Not all races are born equal. Some hold a special feeling to them, a kind of uncommon, built-in charme and beauty. There can be little doubt Jerez is one of these races. The first gig of the European leg of the Championship is always something unique and memorable: a splendid , grand ouverture of the MotoGP paddock in all of its beauty and boldness. Needless to say, the 2017 edition made no exception.
The Spanish GP weekend…
Nested among the soft hills of the green-and-yellow Andalusian landscape, Jerez, its community and its Circuit welcomed the MotoGP lot with the usual passion, high spirit and excellent weather (with the exception of some early Friday showers). A joyous, noisy and immense army of bikers and fans followed, parading through the street in a constant fiesta of burnouts, barbacoas and copious cerveza. The gigantic parking reserved to bikes set right in front of the main entrance, filled with more than 30,000 rides during the weekend, sure is a thing of beauty.
Much like Mugello and Assen, the whole Jerez district lives and revolves around motorbike racing, the love of southern spaniards for the two wheels being total and unmitigated, the roaring of the engines and the smell of burnt rubber from every street from Puerto Real to Arcos unmistakable. Contrary to Barcelona, Valencia or Austin, Jerez is not a City holding a Grand Prix, it’s a Grand Prix holding a City.
The excitement builds throughout the weekend, reaching its apex on the night before the race, the city center of Jerez becoming an immense and glorious proscenium for all this Andalusian extravaganza. Forget about driving in the city: every alley, street, avenue, corner, plaza is held hostage by the mounting Grand Prix fever. While Iggy Pop and Fatboy Slim hit the stage in the northern part of town, infinte carousels of bikes dart around, revving their engines, flashing their lights and honking their horns. Yellow, Orange and Black helmets, t-shirts and jackets with the logos and numbers of Rossi, Lorenzo and Marquez paint the scene. It’s pandemonium. And, believe it or not, it’s beautiful.
The 3000th race of the top class of motorcycling racing itself proved to be the icing on a perfect Spanish cake: a triumphant display of Iberian class and dominance. Pedrosa secured the magnificent win he deserved after a brilliant weekend, while Marquez and Lorenzo scored important podium finishes, both for Championship and confidence purposes.
As always with this track grip was key, the fifteen-ish asphalt making no prisoners among the less cautious riders. Those who underestimated the hold of the Circuito ended up miserably sliding in the gravel, while those too afraid of the Andalusian billiard had to face a race well shy of joy. Eventually, even Franco Uncini suffered a very strange crash while driving the Official Safety Car before the MotoGP race, proving (if proof was ever needed) that this Spanish track must not be taken easily.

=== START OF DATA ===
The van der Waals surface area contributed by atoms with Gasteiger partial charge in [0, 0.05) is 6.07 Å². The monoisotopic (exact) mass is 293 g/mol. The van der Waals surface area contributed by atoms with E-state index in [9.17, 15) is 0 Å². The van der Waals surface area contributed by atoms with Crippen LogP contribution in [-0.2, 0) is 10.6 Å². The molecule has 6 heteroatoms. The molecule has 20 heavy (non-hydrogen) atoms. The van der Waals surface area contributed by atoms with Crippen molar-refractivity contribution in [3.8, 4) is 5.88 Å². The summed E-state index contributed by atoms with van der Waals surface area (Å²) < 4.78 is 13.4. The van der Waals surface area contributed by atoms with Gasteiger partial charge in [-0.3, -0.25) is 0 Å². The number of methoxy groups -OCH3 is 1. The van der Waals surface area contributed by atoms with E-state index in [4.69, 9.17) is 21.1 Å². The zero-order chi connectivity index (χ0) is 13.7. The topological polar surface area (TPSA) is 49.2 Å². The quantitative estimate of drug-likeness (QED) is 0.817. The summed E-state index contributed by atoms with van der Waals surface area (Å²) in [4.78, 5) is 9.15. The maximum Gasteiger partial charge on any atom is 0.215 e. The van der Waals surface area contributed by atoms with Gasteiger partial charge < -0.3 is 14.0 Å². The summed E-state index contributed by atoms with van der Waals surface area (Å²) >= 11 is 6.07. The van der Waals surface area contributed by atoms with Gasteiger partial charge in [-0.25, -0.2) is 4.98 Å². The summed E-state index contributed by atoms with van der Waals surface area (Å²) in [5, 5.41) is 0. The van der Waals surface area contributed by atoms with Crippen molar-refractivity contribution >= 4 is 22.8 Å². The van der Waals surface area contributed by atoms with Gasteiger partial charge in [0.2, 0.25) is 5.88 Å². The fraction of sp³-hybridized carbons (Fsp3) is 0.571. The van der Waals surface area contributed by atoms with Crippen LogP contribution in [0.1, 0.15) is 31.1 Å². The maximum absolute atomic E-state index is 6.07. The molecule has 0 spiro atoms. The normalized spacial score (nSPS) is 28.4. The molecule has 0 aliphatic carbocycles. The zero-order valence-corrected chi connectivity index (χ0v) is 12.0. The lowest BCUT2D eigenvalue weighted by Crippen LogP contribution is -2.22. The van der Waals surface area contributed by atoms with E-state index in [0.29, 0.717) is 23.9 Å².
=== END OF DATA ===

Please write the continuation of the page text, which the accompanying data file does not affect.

The factory Yamahas performed poorly on what everybody once used to consider a Yamaha track, while the Repsol Hondas made a quick escape off the grid and were soon nowhere to be caught. Both Rossi and Vinales struggled to find a decent set-up, their M1s sporting a wide array of issues, from corner speed to chattering to huge amounts of rear-wheel spinning. Behind the factory Hondas, Lorenzo followed swiftly, moving through the pack with a new-found confidence with his Ducati. After a pretty average start, it took the Mallorcan just a few laps to get rid of the slower opponents, dash past Zarco, and secure his first podium aboard the Borgo Panigale beast.
Again, it was the perfect ending, with the “Marcha Real” reverberating across the valley and 70-ish thousand fans cheering and chanting under the scorching sun. This, even more than the race itself, is the best picture we are left with after the Spanish round: a portrait of sheer joy and emotion, of pure passion and profound love for all things motorcycling. And sure: Silverstone may be classy, Mugello may be loud and Assen may be packed, but you just can’t beat Spain when it comes to heart.
On my way back, on Sunday and well after the race, I am lining up on the Autopista Naciònal 4 heading south towards Cadiz. The temperature on the dashboard of the Fiat 500 I rented at the Jerez airport reads 34°C. All around me, in cars crammed with fans, it’s all smiles, tanned faces and singalongs. Somebody hung an enormous banner on one of the many bridges of the Autopista: in solid black paint it reads “Feliz Retorno”. Behind the railing, the author of the banner and his son are flying Spanish flags and waving at the cars passing underneath.
If you ever wonder what this whole MotoGP circus is about, this Jerez weekend might just be the perfect answer. It’s about racing, of course, but most of all it’s about joy, passion, and the perfect sense of communion and unity only true love brings.